FIFTY Primary Schools teams comprising boys and girls between the ages nine to 13 participated on the second day of the Scotiabank CONCACAF NextPlay Cup at the TTFA Home of Football training fields on Saturday morning.
One of the new Home of Football training pitches was put to use for the first time in a competitive environment as eight small-sided fields were set-up for matches to run simultaneously over four hours of play on each day.
The atmosphere was fun-filled with close to 1,000 youngsters engaging in healthy competition on the pitches and forging new relationships off it. Teams of 10 players are competing in a 7v7 format, divided between urban and rural regions, each further subdivided into eight groups of seven teams. The top two teams from each group will play in the final round of 16 on the final day on December 1. Action continues on Wednesday at the TTFA Home of Football.
The NextPlay Cup is a new invitational youth tournament introduced by the Confederation, playing between November 10 - December 8, across the four territories of CONCACAF Member Associations, including the Bahamas, Barbados, Jamaica and TT. This pan-regional Scotiabank competition, held in collaboration with each of the participating Member Associations, is a new pillar of CONCACAF NextPlay, a comprehensive grassroots development programme that promotes access to football within the region, while leveraging the power of the game to drive social change.
The primary partners of the tournament are the TTFA and the Ministry of the Education who have approved the schools’ participation with the aim of creating a unified competition that promotes the practice of sports and transcends national, cultural, and socio-economic barriers.
TTFA Technical Director Anton Corneal spoke on Saturday about the enthusiasm showed by the schools involved including the kids and teachers and other stakeholders.
“It is a pilot project and we are one of four countries chosen by CONCACAF to host. The location is an amazing one because we can go on to grow this project. The first one includes fifty schools and we plan to double this in a year’s time,” Corneal told TTFA Media.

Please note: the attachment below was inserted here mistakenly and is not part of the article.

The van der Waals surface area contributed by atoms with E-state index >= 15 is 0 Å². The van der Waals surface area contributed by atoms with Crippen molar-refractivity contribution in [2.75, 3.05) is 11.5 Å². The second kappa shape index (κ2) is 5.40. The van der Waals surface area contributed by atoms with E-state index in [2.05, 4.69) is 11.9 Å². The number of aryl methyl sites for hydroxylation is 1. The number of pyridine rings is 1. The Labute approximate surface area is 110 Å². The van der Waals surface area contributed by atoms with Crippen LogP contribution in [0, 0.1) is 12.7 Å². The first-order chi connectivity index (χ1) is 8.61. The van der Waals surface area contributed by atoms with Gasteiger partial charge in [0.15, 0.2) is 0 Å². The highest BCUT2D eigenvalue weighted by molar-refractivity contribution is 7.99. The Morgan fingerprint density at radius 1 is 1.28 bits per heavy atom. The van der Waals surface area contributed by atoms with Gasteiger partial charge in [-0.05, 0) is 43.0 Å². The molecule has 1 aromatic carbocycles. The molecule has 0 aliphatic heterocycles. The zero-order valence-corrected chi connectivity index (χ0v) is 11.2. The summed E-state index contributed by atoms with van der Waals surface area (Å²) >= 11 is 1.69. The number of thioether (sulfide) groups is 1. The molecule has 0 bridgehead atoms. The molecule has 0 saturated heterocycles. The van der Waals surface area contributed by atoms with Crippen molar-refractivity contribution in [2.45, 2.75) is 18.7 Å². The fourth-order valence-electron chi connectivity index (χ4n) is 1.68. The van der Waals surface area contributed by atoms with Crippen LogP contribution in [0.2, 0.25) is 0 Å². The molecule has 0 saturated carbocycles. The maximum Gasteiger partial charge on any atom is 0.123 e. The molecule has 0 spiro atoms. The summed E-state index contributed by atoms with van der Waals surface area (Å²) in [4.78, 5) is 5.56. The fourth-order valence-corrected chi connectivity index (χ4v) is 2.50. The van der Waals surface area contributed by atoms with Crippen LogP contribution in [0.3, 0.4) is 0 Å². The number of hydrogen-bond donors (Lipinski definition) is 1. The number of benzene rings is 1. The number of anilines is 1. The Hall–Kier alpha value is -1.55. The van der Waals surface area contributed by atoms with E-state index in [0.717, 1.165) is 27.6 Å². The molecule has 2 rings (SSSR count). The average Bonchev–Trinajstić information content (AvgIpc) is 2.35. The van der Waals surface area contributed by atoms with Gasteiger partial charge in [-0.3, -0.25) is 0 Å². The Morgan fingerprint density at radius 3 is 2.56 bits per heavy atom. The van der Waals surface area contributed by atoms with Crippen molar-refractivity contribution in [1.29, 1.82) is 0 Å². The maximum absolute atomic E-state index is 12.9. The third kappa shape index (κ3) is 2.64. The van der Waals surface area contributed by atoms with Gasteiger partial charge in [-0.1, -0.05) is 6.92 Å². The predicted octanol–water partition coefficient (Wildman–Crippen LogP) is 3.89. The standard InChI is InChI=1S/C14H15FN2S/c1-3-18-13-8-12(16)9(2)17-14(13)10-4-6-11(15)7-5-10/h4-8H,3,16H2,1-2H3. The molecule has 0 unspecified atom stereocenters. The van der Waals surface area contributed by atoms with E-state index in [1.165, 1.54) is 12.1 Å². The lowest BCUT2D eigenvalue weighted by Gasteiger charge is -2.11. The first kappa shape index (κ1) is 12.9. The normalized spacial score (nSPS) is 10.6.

“It is a project started to target players ages ten and eleven so it may not be a Primary Schools representative player involved – which is an Under-13 player – but it’s targeting the age group just below. The objective here is really to grow participation especially with girls and we have insisted that there are three girls in every group of ten players so that there are girls playing in every match.”
Defender Jamal Jemmot, 11, son of ex-TT midfielder Kerwyn “Hardest” Jemmot was among the players representing St Crispin AC. He beamed with excitement after completing the day’s play on Saturday.
“I play in defence. I loved this position and I enjoy playing because I am really good at it. The experience is very, very good so far. I am here to play with two of my best friends in school. My dad has influenced me a lot and I watched videos of him on Youtube. He is a midfielder but I am a defender,” Jemmot said.
“This tournament is helping me with discipline and production and one day I will like to play for the national team like my father,” he added.